|Publication number||US5082768 A|
|Application number||US 07/639,302|
|Publication date||Jan 21, 1992|
|Filing date||Dec 28, 1990|
|Priority date||Jun 15, 1984|
|Publication number||07639302, 639302, US 5082768 A, US 5082768A, US-A-5082768, US5082768 A, US5082768A|
|Inventors||John F. Burd, John W. Dyminski, Vincent A. Marinkovich|
|Original Assignee||Mast Immunosystems, Inc.|
|Export Citation||BiBTeX, EndNote, RefMan|
|Patent Citations (10), Non-Patent Citations (2), Referenced by (30), Classifications (21), Legal Events (5)|
|External Links: USPTO, USPTO Assignment, Espacenet|
This is a continuation of application Ser. No. 06/621,200, filed June 15, 1984, now abandoned.
This invention relates generally to luminescent assay procedures, and, more particularly, to the suppression of extraneous light in luminescent specific binding assays.
Specific binding assays provide an economical means for detecting and measuring an analyte or ligand present in small concentrations in a sample. Specific binding assays are based upon the interaction of two bindable substances, one the analyte and the other a specific binding partner, which specifically recognize each other. Examples of specific binding partners whose interaction can serve as the basis for a specific binding assay include antigens-antibodies, biotinavidin, DNA probes, enzymes-substrates, enzymes-inhibitors, enzymes-cofactors, chelators-chelates, and cell surface receptor pairs. Assays involving other specifically bindable substances are also known and within the scope of the present invention.
While many variations have been proposed, one such assay involves binding the analyte in a sample with a specific binding partner previously conjugated with a component of a directly measurable labelling or tagging reaction. The labelling reaction is measured to determine the extent of the binding between the analyte and the conjugated specific binding partner, which, depending upon the particulars of the assay procedure, can reflect the amount of the analyte in the sample. Specific binding assays have shown great utility in determining various ligands in biological, medical, environmental and industrial applications.
A variety of labelling reactions have been proposed for use in specific binding assays, including radioactive, chromogenic and luminogenic procedures. In a radioactive labelling procedure, the component conjugated with the specific binding partner is an atom or molecule which emits radioactivity. Chromogenic and luminogenic labelling reactions are chemically more complex, in that several reactants may be involved. In one type of chromogenic or luminogenic reaction, a molecule changes color or emits light in a catalyzed reaction. The component conjugated to the specific binding partner can therefore be either one of the reactants, termed a substrate, or the catalyst. The remaining components of the reaction, that is, those not conjugated to the binding partner, are supplied in a chromogenic or luminogenic reagent medium, so that the uniting of the labelled conjugate and the reagent medium results in the desired color change or light emission, respectively.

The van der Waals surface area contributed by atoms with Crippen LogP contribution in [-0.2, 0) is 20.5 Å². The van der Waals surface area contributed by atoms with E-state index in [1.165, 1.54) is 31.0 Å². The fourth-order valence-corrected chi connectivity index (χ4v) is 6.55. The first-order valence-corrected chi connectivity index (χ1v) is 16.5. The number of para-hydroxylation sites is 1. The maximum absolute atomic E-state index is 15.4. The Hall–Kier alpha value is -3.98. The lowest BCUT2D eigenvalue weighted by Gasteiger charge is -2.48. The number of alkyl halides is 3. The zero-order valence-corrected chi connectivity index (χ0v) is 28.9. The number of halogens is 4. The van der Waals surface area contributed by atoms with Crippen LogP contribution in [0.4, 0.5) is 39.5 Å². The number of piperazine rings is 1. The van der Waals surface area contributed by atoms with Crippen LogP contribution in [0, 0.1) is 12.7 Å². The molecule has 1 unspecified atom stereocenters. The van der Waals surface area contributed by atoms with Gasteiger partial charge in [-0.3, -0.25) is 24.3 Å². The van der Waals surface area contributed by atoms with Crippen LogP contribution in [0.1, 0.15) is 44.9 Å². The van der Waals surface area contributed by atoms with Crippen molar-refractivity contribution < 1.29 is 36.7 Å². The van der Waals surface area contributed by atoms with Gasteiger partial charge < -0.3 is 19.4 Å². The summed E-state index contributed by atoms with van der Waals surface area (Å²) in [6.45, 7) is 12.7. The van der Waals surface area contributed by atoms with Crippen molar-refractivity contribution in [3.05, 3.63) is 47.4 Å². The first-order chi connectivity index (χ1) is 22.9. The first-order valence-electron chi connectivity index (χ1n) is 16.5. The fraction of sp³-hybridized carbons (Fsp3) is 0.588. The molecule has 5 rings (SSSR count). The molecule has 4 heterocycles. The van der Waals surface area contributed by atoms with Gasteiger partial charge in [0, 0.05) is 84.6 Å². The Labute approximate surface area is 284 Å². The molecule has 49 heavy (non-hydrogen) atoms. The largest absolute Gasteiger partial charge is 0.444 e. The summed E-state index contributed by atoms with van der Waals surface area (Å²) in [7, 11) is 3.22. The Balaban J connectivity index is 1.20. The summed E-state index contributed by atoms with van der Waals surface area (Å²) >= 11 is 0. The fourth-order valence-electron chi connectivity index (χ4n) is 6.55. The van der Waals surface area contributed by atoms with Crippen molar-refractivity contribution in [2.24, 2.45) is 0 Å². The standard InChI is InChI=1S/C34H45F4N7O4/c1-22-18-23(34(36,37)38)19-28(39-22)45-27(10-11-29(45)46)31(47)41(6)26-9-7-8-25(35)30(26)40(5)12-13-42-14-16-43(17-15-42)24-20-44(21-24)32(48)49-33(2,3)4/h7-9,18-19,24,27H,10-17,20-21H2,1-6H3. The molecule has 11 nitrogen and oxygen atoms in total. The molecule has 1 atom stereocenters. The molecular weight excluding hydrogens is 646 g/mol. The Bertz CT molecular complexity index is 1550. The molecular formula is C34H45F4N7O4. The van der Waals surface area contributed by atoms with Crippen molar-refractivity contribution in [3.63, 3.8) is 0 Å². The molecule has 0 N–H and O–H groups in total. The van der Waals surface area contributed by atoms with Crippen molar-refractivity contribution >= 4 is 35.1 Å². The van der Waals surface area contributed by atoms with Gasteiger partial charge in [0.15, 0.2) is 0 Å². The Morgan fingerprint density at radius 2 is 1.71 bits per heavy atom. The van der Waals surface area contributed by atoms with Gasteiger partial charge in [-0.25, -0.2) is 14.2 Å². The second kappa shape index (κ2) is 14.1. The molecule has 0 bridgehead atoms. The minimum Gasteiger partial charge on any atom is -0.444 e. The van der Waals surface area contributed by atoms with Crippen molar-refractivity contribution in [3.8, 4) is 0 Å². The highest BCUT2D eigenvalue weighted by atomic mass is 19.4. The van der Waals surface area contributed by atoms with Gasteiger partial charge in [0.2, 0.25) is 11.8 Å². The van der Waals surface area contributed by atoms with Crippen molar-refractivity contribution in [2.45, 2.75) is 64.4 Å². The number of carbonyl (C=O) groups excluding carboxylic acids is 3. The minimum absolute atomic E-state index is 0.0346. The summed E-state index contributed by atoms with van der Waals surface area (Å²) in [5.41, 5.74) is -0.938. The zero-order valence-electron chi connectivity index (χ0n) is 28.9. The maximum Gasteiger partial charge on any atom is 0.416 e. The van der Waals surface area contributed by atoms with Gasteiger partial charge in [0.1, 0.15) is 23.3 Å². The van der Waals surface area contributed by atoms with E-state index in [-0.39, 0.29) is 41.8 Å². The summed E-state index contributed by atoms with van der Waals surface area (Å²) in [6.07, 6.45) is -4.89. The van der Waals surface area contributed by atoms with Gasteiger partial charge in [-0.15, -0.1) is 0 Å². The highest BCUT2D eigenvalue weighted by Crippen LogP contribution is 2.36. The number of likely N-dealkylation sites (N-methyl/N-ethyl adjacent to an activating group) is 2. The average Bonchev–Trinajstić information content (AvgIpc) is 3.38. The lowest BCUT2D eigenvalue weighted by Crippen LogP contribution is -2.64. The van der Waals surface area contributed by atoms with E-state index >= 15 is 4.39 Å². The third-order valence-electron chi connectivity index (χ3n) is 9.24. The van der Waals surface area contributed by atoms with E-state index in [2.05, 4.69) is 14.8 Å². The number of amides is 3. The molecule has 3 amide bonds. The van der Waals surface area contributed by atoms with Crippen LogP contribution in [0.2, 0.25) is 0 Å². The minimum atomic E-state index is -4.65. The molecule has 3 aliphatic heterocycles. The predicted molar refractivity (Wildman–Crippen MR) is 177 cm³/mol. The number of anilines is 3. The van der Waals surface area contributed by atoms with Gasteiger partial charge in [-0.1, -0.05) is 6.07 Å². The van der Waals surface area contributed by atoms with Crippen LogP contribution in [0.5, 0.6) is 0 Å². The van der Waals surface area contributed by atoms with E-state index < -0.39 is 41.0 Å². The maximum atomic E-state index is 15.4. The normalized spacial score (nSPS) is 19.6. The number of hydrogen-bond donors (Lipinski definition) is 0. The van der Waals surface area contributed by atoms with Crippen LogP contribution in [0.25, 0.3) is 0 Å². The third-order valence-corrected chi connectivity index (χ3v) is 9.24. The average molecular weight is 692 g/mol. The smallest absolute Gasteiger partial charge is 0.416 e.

A variety of assays using the principles of the specific binding approach are known, and several have become important diagnostic tools. In one such type of specific binding assay, the immunoassay, the analyte is an antibody, antigen, or hapten, and is made to react with another member of this group. The remaining background discussion will focus on such immunoassays, although this focus is made for clarity of presentation, and is not to be interpreted as limiting of the invention, which is broadly applicable to luminescently labelled specific binding assays.
Detecting the presence of reactive components in the body is a medically important diagnostic technique particularly suited to use of specific binding assays. In one important example, the immune reaction, the human body responds to certain foreign molecules called antigens by itself producing antibodies specific to the antigens, which help counteract the invading antigens. Some persons develop exaggerated responses to even small amounts of certain antigens. These reactions, which may be severe or even fatal, are termed allergic reactions. It is therefore highly desirable to be able to determine whether a person has allergies, and, if so, to what antigens, so that exposure can be avoided or so that the person may be desensitized to the antigen.